Discussion 1.

WEEK 1 TOPIC: How can we define project success?

Based on what you have seen in your own experience, and based on what you have read so far, how would YOU define a successful project? What do you think contributes to a project being unsuccessful? And, when you read about HUGE failures, do you believe they are, in fact, failures? Please provide examples and explain your answers. One or two paragraphs is all that is required. Remember that the quality of your participation and contributions to these discussions can and does make a difference in your overall course grade.


Introduction to Project Management

Working with People on Projects

Discussion 2.

Scope Creep

(1) What is scope creep?

(Note: The textbook seems to have a partial definition, leaving out some factors. So while you may wish to start with the textbook, don’t end there. Do a little research on the Internet or in a library, for instance, to see what factors are involved. Then give a better definition of Scope Creep in your own words (but also properly citing any references you used).)

(2) Is scope creep inevitable? That is, is it normal? Will we always (or at least, usually) have to deal with scope creep on any given project? Why or why not?

(3) How can we deal with scope creep? What can we do to prevent it, and especially what can we do to handle it if and when it does occur?


Project Scope

Requirements and planning

How to Build Work Breakdown Structures?

Chapter 4 – Understanding and Meeting Client Expectations.pdf

Chapter 6 – Communication Technologies.pdf

Discussion 3.

Project Estimating

First, consider the following case study scenario:

You are the newly appointed PM for a major new project in your company. You just stepped in and haven’t yet had a chance to analyze the project. This project has significant executive support and an engaged executive sponsor. The project’s executive sponsor catches you in the hallway on your day first or so on the job and asks you whether you will be able to complete the project in less than 6 months.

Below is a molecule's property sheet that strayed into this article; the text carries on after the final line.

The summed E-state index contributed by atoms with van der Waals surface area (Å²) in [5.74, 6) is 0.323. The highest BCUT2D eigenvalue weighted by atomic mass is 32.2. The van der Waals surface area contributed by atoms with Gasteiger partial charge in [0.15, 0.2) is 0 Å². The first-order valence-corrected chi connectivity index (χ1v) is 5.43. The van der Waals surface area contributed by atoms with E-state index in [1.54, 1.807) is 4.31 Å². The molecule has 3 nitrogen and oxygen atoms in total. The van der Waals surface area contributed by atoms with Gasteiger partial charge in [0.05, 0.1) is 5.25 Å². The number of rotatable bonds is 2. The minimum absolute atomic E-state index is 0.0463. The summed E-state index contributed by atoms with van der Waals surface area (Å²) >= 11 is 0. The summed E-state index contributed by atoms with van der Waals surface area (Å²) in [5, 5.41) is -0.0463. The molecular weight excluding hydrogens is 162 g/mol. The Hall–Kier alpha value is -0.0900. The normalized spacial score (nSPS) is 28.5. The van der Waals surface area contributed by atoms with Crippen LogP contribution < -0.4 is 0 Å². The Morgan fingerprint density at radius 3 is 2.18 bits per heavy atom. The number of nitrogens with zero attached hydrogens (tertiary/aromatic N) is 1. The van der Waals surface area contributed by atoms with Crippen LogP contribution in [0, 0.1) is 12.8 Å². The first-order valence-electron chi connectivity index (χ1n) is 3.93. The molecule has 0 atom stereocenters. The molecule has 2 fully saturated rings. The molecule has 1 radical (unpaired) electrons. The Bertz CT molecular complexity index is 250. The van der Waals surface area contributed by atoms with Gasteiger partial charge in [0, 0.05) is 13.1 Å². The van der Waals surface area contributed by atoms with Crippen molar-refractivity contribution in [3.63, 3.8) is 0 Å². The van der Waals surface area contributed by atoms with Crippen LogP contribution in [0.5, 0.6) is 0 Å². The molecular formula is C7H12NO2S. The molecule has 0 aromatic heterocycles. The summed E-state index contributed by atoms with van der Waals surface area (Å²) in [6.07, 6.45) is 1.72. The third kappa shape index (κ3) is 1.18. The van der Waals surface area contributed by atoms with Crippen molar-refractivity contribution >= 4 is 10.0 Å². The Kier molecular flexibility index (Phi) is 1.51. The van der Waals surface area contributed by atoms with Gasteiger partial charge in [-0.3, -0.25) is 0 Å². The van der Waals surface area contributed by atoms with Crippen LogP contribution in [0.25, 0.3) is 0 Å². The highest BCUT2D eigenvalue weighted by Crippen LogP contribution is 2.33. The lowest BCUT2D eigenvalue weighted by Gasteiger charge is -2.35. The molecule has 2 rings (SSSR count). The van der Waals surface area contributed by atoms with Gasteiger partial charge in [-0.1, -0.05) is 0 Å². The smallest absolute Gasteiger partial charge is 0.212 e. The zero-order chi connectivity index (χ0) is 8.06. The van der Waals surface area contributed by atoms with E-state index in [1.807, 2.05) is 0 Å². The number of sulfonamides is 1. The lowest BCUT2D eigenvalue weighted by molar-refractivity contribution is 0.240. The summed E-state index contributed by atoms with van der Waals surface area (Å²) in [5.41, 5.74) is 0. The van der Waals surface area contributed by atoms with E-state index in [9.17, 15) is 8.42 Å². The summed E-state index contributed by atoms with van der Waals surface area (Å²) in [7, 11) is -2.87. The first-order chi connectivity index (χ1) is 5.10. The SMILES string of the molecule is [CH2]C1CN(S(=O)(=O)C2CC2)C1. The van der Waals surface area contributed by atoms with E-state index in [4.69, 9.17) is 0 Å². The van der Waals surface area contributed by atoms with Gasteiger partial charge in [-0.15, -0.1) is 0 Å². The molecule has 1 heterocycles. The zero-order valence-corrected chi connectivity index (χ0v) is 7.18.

Then answer the following questions:

a) Based on what has been presented in this Module, can you give the executive sponsor an answer at this time?

b) Why or why not?

c) So what do you say to the sponsor? How can we respond?

d) More specifically: Describe to the executive sponsor what you must do from a project Time and Scheduling* perspective before you can give an answer.

*Cautionary Note

While it is true that we have covered project charters, WBSs, etc, this question is not looking for a “schoolhouse answer” like, “Well, first we need to develop a project charter and a WBS, then Bob’s your uncle!” Don’t get roped into an overly simplistic answer like that. Think it through: What do we need to do from a time and scheduling perspective before we can give a reasonable estimate of project duration.


Chapter 3 – Project Phases and Organization.pdf

Chapter 2.pdf

Project Costs and Scheduling.doc

What NOT to do in a WBS.pdf

Discussion 4.

Estimation Inaccuracies

Consider a situation you’ve experienced when you made an inaccurate estimation for the duration of some activity. It doesn’t necessarily need to be during a project (though that would be desirable if possible).

a) What was the situation?

b) Describe how you made the estimate. Discuss your reasoning for estimating the duration of the activity the way you did.

c) In what way was it inaccurate? Discuss the factors that caused your estimate to be inaccurate.

d) What was the outcome of the situation?

e) What were the consequences of the inaccuracy?


Chapter 7 – Starting a Project.pdf

Chapter 9 – Estimating and Managing Costs.pdf

Budget and Cost Estimate

Project Resources

Microsoft Project Resource Information

Microsoft Project Skills Tutorial

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